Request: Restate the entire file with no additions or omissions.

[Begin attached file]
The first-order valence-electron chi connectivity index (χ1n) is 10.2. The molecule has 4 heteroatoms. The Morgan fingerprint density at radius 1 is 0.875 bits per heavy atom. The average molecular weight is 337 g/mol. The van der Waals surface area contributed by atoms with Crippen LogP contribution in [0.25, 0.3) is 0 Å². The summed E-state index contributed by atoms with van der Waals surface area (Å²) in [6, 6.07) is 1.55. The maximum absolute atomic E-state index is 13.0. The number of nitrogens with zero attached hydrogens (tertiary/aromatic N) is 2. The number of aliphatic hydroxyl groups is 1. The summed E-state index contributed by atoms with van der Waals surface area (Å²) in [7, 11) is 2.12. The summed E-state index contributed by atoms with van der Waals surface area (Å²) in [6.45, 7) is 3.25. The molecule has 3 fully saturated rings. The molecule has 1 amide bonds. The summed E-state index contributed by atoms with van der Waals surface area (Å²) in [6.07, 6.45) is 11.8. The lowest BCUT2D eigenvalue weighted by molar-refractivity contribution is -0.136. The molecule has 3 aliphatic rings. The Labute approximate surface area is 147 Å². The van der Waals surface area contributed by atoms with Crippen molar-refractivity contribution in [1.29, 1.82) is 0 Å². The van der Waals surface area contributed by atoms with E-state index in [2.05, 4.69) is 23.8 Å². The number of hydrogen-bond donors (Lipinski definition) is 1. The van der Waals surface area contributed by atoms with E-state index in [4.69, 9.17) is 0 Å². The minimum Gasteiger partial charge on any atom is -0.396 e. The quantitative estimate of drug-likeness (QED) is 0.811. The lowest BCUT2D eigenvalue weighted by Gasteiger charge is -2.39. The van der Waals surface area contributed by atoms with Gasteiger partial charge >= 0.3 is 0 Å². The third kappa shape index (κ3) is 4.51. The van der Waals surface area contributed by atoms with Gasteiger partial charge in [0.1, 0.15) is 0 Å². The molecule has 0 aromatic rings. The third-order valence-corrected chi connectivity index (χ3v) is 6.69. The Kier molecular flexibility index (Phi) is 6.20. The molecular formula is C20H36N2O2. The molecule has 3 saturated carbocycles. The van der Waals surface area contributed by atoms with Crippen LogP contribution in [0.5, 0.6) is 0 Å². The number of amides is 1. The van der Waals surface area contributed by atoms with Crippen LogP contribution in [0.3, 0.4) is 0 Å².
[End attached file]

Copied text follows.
The first-order valence-electron chi connectivity index (χ1n) is 10.2. The molecule has 4 heteroatoms. The Morgan fingerprint density at radius 1 is 0.875 bits per heavy atom. The average molecular weight is 337 g/mol. The van der Waals surface area contributed by atoms with Crippen LogP contribution in [0.25, 0.3) is 0 Å². The summed E-state index contributed by atoms with van der Waals surface area (Å²) in [6, 6.07) is 1.55. The maximum absolute atomic E-state index is 13.0. The number of nitrogens with zero attached hydrogens (tertiary/aromatic N) is 2. The number of aliphatic hydroxyl groups is 1. The summed E-state index contributed by atoms with van der Waals surface area (Å²) in [7, 11) is 2.12. The summed E-state index contributed by atoms with van der Waals surface area (Å²) in [6.45, 7) is 3.25. The molecule has 3 fully saturated rings. The molecule has 1 amide bonds. The summed E-state index contributed by atoms with van der Waals surface area (Å²) in [6.07, 6.45) is 11.8. The lowest BCUT2D eigenvalue weighted by molar-refractivity contribution is -0.136. The molecule has 3 aliphatic rings. The Labute approximate surface area is 147 Å². The van der Waals surface area contributed by atoms with Crippen molar-refractivity contribution in [1.29, 1.82) is 0 Å². The van der Waals surface area contributed by atoms with E-state index in [2.05, 4.69) is 23.8 Å². The number of hydrogen-bond donors (Lipinski definition) is 1. The van der Waals surface area contributed by atoms with E-state index in [4.69, 9.17) is 0 Å². The minimum Gasteiger partial charge on any atom is -0.396 e. The quantitative estimate of drug-likeness (QED) is 0.811. The lowest BCUT2D eigenvalue weighted by Gasteiger charge is -2.39. The van der Waals surface area contributed by atoms with Gasteiger partial charge >= 0.3 is 0 Å². The third kappa shape index (κ3) is 4.51. The van der Waals surface area contributed by atoms with Gasteiger partial charge in [0.1, 0.15) is 0 Å². The molecule has 0 aromatic rings. The third-order valence-corrected chi connectivity index (χ3v) is 6.69. The Kier molecular flexibility index (Phi) is 6.20. The molecular formula is C20H36N2O2. The molecule has 3 saturated carbocycles. The van der Waals surface area contributed by atoms with Crippen LogP contribution in [0.5, 0.6) is 0 Å². The number of amides is 1. The van der Waals surface area contributed by atoms with Crippen LogP contribution in [0.3, 0.4) is 0 Å².